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Narrow escape at Ballarat

A digger made the discovery of a lifetime turning up a huge quantity of gold, only to thinly escape drowning in a torrent of water that rushed into the hole he had just dug.

18 October 1852
Published Source
Australian National Dictionary Centre, The Gold Rushes and Australian English: a resource for researchers, teachers and students, Australian National University, 2005, http://www.anu.edu.au/andc/res/aus_words/gold/index.php. Details
This material is provided by the Australian National Dictionary Centre, a joint project of the Australian National University and Oxford University Press Australia.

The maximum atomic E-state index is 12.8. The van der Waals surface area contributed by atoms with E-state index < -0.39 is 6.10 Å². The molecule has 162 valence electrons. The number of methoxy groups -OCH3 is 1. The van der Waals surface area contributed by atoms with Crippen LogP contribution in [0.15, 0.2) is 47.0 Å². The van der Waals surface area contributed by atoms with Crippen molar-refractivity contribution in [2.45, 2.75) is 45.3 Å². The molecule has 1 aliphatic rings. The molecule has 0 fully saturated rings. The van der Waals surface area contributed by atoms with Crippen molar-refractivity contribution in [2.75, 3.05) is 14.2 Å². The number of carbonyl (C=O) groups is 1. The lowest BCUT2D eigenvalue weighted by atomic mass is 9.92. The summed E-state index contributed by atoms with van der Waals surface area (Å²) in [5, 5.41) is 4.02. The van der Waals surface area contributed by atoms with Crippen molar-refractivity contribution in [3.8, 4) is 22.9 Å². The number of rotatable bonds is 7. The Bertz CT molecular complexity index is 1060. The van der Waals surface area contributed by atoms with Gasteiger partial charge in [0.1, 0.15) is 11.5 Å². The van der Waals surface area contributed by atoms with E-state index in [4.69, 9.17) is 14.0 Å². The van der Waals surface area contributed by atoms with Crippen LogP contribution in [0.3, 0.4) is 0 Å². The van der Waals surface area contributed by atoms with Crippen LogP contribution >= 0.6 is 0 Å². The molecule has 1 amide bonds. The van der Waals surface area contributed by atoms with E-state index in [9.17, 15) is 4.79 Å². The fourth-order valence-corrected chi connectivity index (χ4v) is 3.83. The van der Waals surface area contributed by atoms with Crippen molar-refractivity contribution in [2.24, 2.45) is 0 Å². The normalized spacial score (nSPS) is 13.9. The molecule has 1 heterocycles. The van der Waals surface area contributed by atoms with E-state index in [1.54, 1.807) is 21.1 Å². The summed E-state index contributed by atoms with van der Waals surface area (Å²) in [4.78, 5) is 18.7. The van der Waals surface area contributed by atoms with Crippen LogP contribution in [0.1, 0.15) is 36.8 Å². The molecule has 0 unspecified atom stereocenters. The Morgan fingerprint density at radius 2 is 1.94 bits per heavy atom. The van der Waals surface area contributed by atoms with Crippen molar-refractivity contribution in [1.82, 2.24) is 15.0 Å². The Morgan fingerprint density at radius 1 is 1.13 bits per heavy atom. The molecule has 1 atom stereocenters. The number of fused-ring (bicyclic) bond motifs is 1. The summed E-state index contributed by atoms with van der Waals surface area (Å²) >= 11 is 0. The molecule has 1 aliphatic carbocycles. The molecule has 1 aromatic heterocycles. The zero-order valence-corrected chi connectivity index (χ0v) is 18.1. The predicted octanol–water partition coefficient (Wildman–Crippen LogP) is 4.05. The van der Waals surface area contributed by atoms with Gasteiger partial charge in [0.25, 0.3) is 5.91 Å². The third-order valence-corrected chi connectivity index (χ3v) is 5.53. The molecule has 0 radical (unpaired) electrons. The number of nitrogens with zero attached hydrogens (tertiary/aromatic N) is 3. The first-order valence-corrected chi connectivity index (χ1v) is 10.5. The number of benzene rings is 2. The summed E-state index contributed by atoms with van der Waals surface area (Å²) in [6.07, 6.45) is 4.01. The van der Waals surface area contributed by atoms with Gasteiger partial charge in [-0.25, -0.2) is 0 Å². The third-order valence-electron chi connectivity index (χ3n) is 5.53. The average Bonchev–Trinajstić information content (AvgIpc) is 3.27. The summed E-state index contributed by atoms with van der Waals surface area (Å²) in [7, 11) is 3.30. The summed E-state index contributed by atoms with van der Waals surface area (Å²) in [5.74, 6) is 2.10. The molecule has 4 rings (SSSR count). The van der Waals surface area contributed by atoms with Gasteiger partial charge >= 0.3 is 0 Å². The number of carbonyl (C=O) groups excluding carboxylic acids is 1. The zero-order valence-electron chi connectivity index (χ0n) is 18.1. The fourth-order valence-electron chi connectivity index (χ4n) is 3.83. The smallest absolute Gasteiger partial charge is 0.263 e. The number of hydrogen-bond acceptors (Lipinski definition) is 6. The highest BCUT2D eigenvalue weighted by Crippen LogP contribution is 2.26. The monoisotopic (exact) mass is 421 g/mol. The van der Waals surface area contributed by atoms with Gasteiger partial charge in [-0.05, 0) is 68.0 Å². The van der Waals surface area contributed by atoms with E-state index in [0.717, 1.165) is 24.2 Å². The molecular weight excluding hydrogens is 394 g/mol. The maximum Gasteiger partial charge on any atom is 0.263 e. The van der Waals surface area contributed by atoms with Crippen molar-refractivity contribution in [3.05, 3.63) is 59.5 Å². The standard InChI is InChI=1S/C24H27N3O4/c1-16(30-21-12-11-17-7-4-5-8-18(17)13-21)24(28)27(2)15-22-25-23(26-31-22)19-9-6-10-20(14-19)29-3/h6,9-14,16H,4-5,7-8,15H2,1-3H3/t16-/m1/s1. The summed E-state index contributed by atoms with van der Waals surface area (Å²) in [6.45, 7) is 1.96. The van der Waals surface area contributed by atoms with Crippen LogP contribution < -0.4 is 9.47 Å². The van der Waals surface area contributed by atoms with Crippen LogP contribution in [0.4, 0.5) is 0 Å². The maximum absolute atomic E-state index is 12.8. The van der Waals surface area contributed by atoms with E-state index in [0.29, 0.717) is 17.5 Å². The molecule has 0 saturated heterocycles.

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NARROW ESCAPE AT BALLARAT.— During the late rush of water, which has filled many of the best holes about the Canadian Gulley, a digger, who had just bottomed, sent up a bucketful of stuff for trial, which turned out upwards of FORTY POUNDS weight of gold. The water came in upon him, from three sources, so rapidly that he cried out to his mates, and before assistance was rendered him, the flood inpouring rose thirty feet in the hole, carrying the digger with it, who managed to keep himself afloat by paddling, and holding himself to the sides, until he was extricated. Geelong Advertiser, 18 October 1852